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Eminent domain expert: AY EIS decision deserves an Oscar for "approving a litigation outcome while holding the judicial noses"

In February, when a state appellate court ruled against a challenge to the Atlantic Yards environmental review, I noted that the majority "took pains to express some skepticism about the project" and Justice James Catterson offered "a concurrence that had the tone of a dissent."

Gideon Kanner, an emeritus professor of law at Loyola University in Los Angeles and a veteran eminent domain litigator and critic, took a much bigger swing, in a post on his Gideon's Trumpet blog headlined It’s Oscar Time for their New York Lordships:
Since we write a stone’s throw from Tinseltown, we tend to award Oscars for outstanding performance, and the New York judiciary has just turned in a breathtaking bravura performance that calls for such recognition. The Oscar for writing an opinion approving a litigation outcome while holding the judicial noses, goes to the New York Appellate Division, First Department, for its virtuoso performance in Develop Don’t Destroy Brooklyn v. Urban Development Corp., 874 N.Y.S.2d 414

Malleable blight

While Kanner inaccurately calls it "the state court counterpart" of the federal eminent domain lawsuit--actually, there's a state eminent domain lawsuit--he does find a telling quote from the decision:
The point to be made is that ‘blight’ has proved over time to be a highly malleable and elastic concept capable of enormously diverse application.

He observes:
So there you have it folks: the concept of blight is so “malleable” that, try as they may, their Lordships have never met a blight finding they didn’t like. New York, it turns out, has achieved such a state of civic perfection that none of its saintly politicians have ever abused the power of eminent domain in the redevelopment context. Wow!

The curious concurrence

Kanner writes:
Special honorable mention goes to Justice Catterson, for his concurring opinion. The wonder of it is how Justice Catterson could say what he said and still rule in favor of the condemnor

He quotes Catterson as saying "I reject the majority’s core reasoning, that a perfunctory 'blight study'... should serve as the rational basis for a determination that a neighborhood is indeed blighted” and calling ESDC's look only at conditions years after the project announcement "is ludicrous on several levels."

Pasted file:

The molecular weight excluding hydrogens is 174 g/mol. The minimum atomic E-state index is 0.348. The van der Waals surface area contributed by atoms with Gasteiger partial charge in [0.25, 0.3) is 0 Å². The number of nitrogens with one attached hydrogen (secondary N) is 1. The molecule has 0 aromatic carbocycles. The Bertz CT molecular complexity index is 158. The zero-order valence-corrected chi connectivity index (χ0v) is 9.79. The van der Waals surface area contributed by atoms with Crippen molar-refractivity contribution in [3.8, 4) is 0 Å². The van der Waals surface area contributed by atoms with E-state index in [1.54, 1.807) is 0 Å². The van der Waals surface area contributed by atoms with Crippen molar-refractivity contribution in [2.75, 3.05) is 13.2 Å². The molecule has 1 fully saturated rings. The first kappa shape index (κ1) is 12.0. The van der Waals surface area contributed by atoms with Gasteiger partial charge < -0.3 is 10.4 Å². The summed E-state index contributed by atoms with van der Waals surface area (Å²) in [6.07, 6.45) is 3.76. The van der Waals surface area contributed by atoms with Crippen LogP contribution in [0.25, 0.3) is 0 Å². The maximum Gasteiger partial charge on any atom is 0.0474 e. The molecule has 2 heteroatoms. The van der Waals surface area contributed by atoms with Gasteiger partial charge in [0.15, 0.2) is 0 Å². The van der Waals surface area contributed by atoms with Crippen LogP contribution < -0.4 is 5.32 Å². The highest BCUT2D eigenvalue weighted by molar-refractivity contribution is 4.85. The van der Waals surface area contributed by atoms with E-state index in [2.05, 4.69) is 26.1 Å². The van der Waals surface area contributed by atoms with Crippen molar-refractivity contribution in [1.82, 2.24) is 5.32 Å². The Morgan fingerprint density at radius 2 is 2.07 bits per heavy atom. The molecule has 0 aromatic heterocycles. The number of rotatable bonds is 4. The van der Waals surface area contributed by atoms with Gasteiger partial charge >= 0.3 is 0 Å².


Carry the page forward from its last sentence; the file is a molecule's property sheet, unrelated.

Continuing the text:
No judicial independence

Kanner offers some sobering words for New Yorkers:
[N]ext time some politician — black-robed or otherwise — starts pontificfating about “judicial independence,” remind him of this opinion in which the judges recognized that there was no basis for their decision, but they rendered one in favor of the condemnor anyway in a sort of a the-devil-made-us-do-it performance.

Game is rigged

In a 10/14/06 speech in Albany at the Tenth Annual National Conference on Private Property Rights held by the Property Rights Foundation of America, Inc., Kanner slammed New York as "kind of the basement or the sub-basement of eminent domain law, if not the sewer."

In his speech, EMINENT DOMAIN: Where We Are, Where We’ve Been, & Where We Should Be Going, Kanner was blunt:
New York has a very primitive, very brutal system of eminent domain.

Why is New York worse? Only two other states, he said, deny people a right to jury trial, which allows for witnesses, discovery of evidence, and cross-examination of experts.

Moreover, in New York, he said, counties with any significant amount of eminent domain business have a single judge designated to hear cases. I'm not sure that's accurate--in New York City, it's a single appellate court, not a judge--but his point is that a much smaller corps of eminent domain lawyers has been developed.

Land assembly vs. redevelopment

Kanner commented:
New York is a sewer. New York City is a sewer when it comes to abuse of the power of eminent domain for favored private interest. The New York Stock Exchange, the New York Times, the Bank of America, those are only the current ones. That’s been going on for a long time. And, it’s phony. Why do I say that with such force? Well, I come to New York on business regularly, every now and then, and every time I go to Manhattan, what do I see? I see construction. I see skyscrapers going up. I see cranes. I hear jackhammers going. Almost none of it is redevelopment. This is all privately assembled land on which private individuals build buildings. So what do they need all that redevelopment for, if not for private, favored deals?

He said entire chunks of boroughs have been abandoned--not so true by 2006--but his point was that eminent domain wasn't necessary to start development in prime areas. And the same could be said for the Atlantic Yards footprint, where no rezoning was attempted.

The New York Courts, he concluded bluntly, "are completely hopeless."